It is noteworthy that there was just one emerging market Dog fund in the latest report (from St James’s Place) and only one UK smaller companies sector Dog (the tiny MI Sterling Select Companies). There were no North America, European or Japanese smaller companies vehicles qualifying as dog funds.

‘This suggests active fund managers do a better job in less researched parts of the market,’ says Hollands.

The biggest and worst dogs

Some of the worst-performing dogs are very small funds that are held by few retail investors. The culprits on the lists that do most wide-ranging damage to portfolios are popular mega funds. [See tables below.]

The only fund with more than £1 billion in assets that appears in the top 20 worst performers is JP Morgan’s US Equity Income fund, which controls a vast £3.92 billion in investors’ money and underperformed its North America index by -32%.

But that is not the only Great Dane-sized fund in the 86, as four others exceed £3 billion in assets. The biggest Global Equity Income dog is BNY-Mellon Global Income Fund at £3.47 billion, which lagged its benchmark by 26%.

The biggest UK dog-funds meanwhile are Halifax UK Growth (£3.79 billion, -10%) and Invesco UK Equity High Income (£3.08 billion, -29%), which though absent from the previous report is no stranger to Bestinvest’s kennel of shame.

The fifth giant is the biggest Global equity dog: St James’s Place Global Equity with £3.05 billion in assets did return 41% to investors but that was 23% worse than the index. The only other fund apart from JPM US Equity Income to appear in the 20 worst performers list as well as the 20 biggest dogs is Janus Henderson Global Equity Income (£750 million, and -34%).

There are 12 funds in the list that control more than £1 billion in assets and other than those already noted, Invesco UK High Income (£1.256 billion, -26%) is worth a mention. Like its stablemate, Invesco UK Equity High Income, it not only significantly underperformed its benchmark but also lost investors money in absolute terms – the only two of the 20 biggest Dogs to do so over the three years.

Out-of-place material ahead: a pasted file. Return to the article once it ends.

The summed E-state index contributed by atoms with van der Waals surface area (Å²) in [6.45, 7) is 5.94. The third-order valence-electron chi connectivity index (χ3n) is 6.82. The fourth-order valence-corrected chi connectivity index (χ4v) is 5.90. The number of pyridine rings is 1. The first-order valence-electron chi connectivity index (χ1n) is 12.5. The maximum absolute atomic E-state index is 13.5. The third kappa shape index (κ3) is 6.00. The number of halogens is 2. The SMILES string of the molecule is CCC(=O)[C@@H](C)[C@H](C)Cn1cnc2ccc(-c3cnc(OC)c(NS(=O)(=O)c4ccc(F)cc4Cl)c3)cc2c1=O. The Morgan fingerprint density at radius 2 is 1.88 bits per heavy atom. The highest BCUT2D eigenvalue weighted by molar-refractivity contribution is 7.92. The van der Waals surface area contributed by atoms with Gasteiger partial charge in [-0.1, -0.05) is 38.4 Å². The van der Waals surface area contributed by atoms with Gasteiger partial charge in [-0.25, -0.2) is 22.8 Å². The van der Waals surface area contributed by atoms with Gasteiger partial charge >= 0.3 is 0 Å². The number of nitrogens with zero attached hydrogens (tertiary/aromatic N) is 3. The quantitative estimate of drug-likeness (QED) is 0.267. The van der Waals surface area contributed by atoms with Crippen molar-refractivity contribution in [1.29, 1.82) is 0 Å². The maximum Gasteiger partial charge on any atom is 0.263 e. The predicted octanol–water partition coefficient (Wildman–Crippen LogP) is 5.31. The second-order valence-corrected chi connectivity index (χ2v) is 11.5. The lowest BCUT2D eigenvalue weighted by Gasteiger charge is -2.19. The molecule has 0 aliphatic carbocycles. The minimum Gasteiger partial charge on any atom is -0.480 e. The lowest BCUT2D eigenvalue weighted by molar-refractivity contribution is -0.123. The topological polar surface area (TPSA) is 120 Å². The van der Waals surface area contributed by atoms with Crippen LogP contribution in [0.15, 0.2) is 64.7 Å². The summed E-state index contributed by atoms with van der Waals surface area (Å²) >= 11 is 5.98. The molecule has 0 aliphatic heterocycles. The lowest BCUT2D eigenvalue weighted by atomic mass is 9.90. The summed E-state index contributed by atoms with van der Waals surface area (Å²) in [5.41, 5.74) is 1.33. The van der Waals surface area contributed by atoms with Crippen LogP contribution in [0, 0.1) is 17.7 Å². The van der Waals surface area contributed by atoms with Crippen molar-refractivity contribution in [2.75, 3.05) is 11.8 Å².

In terms of companies with the most funds on the list, that distinction is shared between St James’s Place, abrdn and Jupiter with six funds apiece. However, Jupiter’s six funds only total £988.6 million, while abrdn’s are £1.84 billion. This compares to £5.74 billion for St James’s Place.

Schroders is also worth a mention here. While it has five funds under its own name, housing £1.02 billion in assets, it also manages a number of funds for HBOS and Scottish Widows, which together add another £8.6 billion to its paw print.

Jason Hollands, Managing Director of Bestinvest, comments:

'Unsurprisingly, Spot doesn’t win any popularity awards with fund managers, particularly those with the funds in the list who will soon be howling out their excuses. But it has helped shine a spotlight on the problem of the consistently disappointing returns delivered by many investment funds. In doing so, not only has it encouraged hundreds of thousands of investors to keep a closer eye on their investments, but it has also pushed fund groups to address poor performance.

‘£45.4 billion is a lot of savings that could be working harder for investors rather than rewarding fund companies with juicy fees. At a time when investors are already battling inflation, tax rises and jumpy stock markets it is vital to make sure you are getting the best you can out of your wealth. While turbulence has increased recently, that’s no excuse for consistently failing to match benchmark returns, sometimes by drastic margins.

‘In recent years, it has been tougher for investors to identify weak funds, with low interest rates and central bank money-printing programmes pushing share prices higher. Most funds investing in equities have generated gains irrespective of the skill of their managers. This rising tide has helped to disguise some bad decisions from fund managers who have earned handsome fees in the process.

'As economies have reopened from the COVID-19 lockdowns and bounced back, inflation has also reared its head, forcing the hands of central banks to raise borrowing costs. There is a whole generation of investors who have never experienced the current levels of inflation before and this will be followed by much higher interest rates too. This seismic shift is starting to challenge the long-term dominance of growth sectors like tech where valuations had become quite bloated, and markets are starting to reassess under-rated “value” areas such as banks and other financial shares. At the margins, this may push quite a few funds in or out of the doghouse over the coming year.